FIGS. 2A and 2B are schematic views of one example of apparatus for producing a polarizer, orientation-controlling film, liquid crystal layer, electrode, semiconductor substrate, etc. used in the liquid crystal display device of the present invention. FIG. 2A is a plan view of the apparatus, and FIG. 2B is a side sectional view thereof. In FIG. 2A, 1 is a trough, 2 and 3 are compression barriers, 4 and 5 are the opposing movement directions of each compression barrier (direction of compression), 6 is a water surface on which the film-forming molecules are spread, 7 is a clean water subphase, and 8 is a water phase. First, the barriers 2 and 3 are moved to the left and right ends, respectively, of the trough to enlarge the area of the water surface 6. In this condition, the film-forming molecules are spread on the water surface 6 in the form of monomolecular film. The barriers 2 and 3 are slowly moved toward the right and left, respectively, to compress the spread film on the water surface 6. The movement of the barriers is stopped at the point of time when the surface pressure of the spread film reaches a definite value. If the film is composed of the film-forming substance used in the present invention, the film-forming molecules are uniformly oriented, in this condition, in a particular direction in the surface of the film. FIGS. 2A and 2B show a form of bidirectional compression of the spread film on the gas/liquid interface, but the same result can be also obtained with a unidirectional compression manner frequently seen in the common LB film-forming apparatus.

The oriented film formed at the gas/liquid interface by the above procedure can be transferred, without being disturbed in the orientational order and orderliness, to a substrate by the horizontal lifting method shown in FIGS. 3A to 3C or the horizontal immersing method shown in FIG. 4A to 4C. In FIGS. 3A to 3C and FIGS. 4A to 4C, 9 is an oriented film formed on the water surface, 10 is a substrate, and other symbols are the same as those in FIGS. 2A and 2B. In the horizontal lifting method (FIGS. 3A to 3C), the substrate held nearly horizontally is slowly moved down, and as soon as its surface is brought into contact with the film on the water surface, it is slowly moved up in turn. At that time, the film on the water surface is transferred to the substrate. In the horizontal immersing method (FIGS. 4A to 4C), the substrate as held nearly horizontally is slowly moved down and further submerged after brought into contact with the film on the water surface. At that time, the film on the water surface is transferred to the substrate. By repeating the procedure of FIGS. 3A to 3C or FIGS. 4A to 4C, the oriented film formed on the water surface can be deposited in any number of layers on the substrate.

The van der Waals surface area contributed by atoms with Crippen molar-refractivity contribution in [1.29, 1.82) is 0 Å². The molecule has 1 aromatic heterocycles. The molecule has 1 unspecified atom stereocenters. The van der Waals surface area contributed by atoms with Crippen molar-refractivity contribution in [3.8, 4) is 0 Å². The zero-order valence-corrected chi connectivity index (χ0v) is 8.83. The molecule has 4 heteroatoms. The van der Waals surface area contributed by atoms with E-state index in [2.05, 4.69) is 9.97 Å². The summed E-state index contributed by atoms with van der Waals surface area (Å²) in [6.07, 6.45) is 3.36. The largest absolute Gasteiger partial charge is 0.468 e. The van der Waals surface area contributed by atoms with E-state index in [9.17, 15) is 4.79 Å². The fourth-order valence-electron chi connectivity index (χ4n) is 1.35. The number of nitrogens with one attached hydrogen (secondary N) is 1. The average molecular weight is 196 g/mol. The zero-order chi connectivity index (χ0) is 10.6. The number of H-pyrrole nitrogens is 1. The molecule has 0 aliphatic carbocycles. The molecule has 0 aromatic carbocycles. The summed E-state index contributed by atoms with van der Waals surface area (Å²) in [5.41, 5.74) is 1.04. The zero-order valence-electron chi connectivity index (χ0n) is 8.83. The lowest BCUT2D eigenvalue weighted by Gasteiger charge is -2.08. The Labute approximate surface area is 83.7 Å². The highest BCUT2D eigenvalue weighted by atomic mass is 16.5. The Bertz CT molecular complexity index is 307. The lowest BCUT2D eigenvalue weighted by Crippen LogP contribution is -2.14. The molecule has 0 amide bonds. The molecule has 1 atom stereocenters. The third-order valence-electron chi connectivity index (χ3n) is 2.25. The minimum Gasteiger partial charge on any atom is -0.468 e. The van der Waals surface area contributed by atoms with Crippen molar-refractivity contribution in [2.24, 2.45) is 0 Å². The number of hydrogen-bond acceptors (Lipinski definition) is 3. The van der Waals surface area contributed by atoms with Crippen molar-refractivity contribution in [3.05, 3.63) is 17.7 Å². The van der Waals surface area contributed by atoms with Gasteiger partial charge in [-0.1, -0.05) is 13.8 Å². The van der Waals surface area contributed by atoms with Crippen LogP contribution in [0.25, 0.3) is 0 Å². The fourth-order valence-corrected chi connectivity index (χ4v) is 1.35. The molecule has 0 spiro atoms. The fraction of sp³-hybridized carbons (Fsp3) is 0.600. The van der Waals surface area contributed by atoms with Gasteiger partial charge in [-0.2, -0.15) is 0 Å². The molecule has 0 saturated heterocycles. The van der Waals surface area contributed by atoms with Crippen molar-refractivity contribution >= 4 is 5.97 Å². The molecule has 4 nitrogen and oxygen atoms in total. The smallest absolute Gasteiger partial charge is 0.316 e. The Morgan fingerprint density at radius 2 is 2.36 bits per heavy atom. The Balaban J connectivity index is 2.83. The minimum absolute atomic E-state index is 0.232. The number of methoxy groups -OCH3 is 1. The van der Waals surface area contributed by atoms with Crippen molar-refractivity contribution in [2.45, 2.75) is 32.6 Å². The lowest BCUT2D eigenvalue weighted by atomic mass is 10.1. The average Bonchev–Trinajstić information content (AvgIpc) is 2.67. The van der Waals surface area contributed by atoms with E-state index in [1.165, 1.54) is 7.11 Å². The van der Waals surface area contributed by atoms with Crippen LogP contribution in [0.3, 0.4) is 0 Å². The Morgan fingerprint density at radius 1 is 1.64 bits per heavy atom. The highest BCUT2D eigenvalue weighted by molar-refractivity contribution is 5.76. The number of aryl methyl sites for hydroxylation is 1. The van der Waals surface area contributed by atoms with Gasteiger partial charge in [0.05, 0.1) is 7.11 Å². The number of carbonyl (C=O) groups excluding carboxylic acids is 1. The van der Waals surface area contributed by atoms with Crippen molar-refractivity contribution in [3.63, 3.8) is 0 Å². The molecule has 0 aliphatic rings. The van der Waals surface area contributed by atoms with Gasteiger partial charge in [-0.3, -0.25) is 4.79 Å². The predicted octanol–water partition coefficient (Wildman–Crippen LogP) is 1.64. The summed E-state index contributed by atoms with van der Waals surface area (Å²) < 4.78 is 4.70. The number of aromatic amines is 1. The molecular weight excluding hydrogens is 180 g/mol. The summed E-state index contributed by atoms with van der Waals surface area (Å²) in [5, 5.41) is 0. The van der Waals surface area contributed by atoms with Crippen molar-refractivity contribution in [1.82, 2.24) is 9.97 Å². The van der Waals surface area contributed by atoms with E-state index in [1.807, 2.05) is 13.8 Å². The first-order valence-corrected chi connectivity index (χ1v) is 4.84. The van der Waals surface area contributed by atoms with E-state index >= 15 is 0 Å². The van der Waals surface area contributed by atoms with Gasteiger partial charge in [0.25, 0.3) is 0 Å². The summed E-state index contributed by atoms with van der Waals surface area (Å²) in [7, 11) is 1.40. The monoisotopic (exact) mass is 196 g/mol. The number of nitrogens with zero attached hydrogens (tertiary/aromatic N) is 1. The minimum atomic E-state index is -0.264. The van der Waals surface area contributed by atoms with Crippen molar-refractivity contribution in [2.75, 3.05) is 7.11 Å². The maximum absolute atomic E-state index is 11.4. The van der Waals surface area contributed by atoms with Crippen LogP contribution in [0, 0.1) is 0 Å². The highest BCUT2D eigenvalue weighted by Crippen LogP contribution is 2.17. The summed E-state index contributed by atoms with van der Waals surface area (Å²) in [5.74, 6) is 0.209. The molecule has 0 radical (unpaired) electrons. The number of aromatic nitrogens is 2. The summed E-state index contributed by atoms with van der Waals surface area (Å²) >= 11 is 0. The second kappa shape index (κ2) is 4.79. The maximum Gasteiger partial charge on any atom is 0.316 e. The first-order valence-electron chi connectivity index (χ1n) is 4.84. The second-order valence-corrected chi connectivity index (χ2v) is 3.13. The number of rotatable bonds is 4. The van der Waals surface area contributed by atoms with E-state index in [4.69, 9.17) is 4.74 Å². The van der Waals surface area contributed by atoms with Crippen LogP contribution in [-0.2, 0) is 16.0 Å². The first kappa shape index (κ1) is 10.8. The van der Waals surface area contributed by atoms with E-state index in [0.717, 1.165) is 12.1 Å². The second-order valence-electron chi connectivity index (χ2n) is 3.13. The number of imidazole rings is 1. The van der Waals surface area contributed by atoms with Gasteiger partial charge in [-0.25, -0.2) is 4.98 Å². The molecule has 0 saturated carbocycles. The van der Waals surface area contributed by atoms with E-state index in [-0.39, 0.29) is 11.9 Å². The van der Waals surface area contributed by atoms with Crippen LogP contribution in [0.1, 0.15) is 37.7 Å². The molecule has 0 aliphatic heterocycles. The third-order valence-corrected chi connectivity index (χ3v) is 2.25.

A first embodiment of the present invention is an organic thin film obtained by spreading an organic substance comprising a polymer on a liquid surface and compressing the spread substance unidirectionally or in anti-parallel direction facing each other, in which organic thin film the principal chain of the polymer in the surface of the film has been oriented perpendicular to the direction of compression.

The above-mentioned polymer preferably comprises the polymer in which either or both of the principal chain and side chain contain at least one member selected from the group consisting of the structure of ##STR1## the structure of ##STR2## and the structure of ##STR3##

Further, the above-mentioned polymer preferably comprises a polydiacetylene derivative represented by the formula (0), ##STR4## wherein R1 and R2 represent independently a side-chain substituent. In the above polydiacetylene derivative, each of the side-chain substituents R1 and R2 preferably has the structure represented by the formula: ##STR5## wherein h is 2 to 18, k is 0 or 1, l is 1 to 18, m is 0 or 1 and n is 0 to 18, all being an integer.

Still further, the above polymer preferably comprises at least one member selected from the group consisting of the polymers represented by the following formulae (1) to (8) : ##STR6## wherein R1, R2, R3 and R4 are independently a side-chain substituent. In the above formulae, (1) is a polypyrrole derivative, (2) is a polythienylene derivative, (3) is a poly-p-phenylene derivative and its precursor polymer, (4) is a poly-p-phenylen vinylene derivative and its precursor polymer, (5) is a polythienylene vinylene derivative and its precursor polymer, (6) is a polysilane derivative, (7) is a polygermane derivative and (8) is a derivative of a polyacetylene precursor.

It is preferred for the organic thin film comprising the above polymer to keep electrically active conductivity or semiconductivity by itself or by doping.